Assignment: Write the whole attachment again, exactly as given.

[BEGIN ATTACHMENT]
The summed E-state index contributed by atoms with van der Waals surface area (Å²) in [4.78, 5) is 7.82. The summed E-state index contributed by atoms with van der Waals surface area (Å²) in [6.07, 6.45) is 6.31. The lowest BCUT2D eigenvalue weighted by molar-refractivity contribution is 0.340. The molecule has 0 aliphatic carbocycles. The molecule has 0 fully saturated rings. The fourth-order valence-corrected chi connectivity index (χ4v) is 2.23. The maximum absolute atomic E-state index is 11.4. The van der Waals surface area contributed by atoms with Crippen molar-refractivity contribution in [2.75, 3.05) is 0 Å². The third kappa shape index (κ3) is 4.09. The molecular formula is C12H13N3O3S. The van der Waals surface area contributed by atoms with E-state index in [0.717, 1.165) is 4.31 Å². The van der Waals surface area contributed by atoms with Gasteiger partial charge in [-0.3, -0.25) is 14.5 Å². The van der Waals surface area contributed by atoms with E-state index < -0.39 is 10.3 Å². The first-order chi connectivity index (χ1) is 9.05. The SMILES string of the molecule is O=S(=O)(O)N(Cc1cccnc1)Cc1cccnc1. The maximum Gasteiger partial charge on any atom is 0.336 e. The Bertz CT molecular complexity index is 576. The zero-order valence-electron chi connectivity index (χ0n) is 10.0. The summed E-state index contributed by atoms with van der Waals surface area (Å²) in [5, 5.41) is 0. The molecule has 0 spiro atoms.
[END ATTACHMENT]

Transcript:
The summed E-state index contributed by atoms with van der Waals surface area (Å²) in [4.78, 5) is 7.82. The summed E-state index contributed by atoms with van der Waals surface area (Å²) in [6.07, 6.45) is 6.31. The lowest BCUT2D eigenvalue weighted by molar-refractivity contribution is 0.340. The molecule has 0 aliphatic carbocycles. The molecule has 0 fully saturated rings. The fourth-order valence-corrected chi connectivity index (χ4v) is 2.23. The maximum absolute atomic E-state index is 11.4. The van der Waals surface area contributed by atoms with Crippen molar-refractivity contribution in [2.75, 3.05) is 0 Å². The third kappa shape index (κ3) is 4.09. The molecular formula is C12H13N3O3S. The van der Waals surface area contributed by atoms with E-state index in [0.717, 1.165) is 4.31 Å². The van der Waals surface area contributed by atoms with Gasteiger partial charge in [-0.3, -0.25) is 14.5 Å². The van der Waals surface area contributed by atoms with E-state index < -0.39 is 10.3 Å². The first-order chi connectivity index (χ1) is 9.05. The SMILES string of the molecule is O=S(=O)(O)N(Cc1cccnc1)Cc1cccnc1. The maximum Gasteiger partial charge on any atom is 0.336 e. The Bertz CT molecular complexity index is 576. The zero-order valence-electron chi connectivity index (χ0n) is 10.0. The summed E-state index contributed by atoms with van der Waals surface area (Å²) in [5, 5.41) is 0. The molecule has 0 spiro atoms.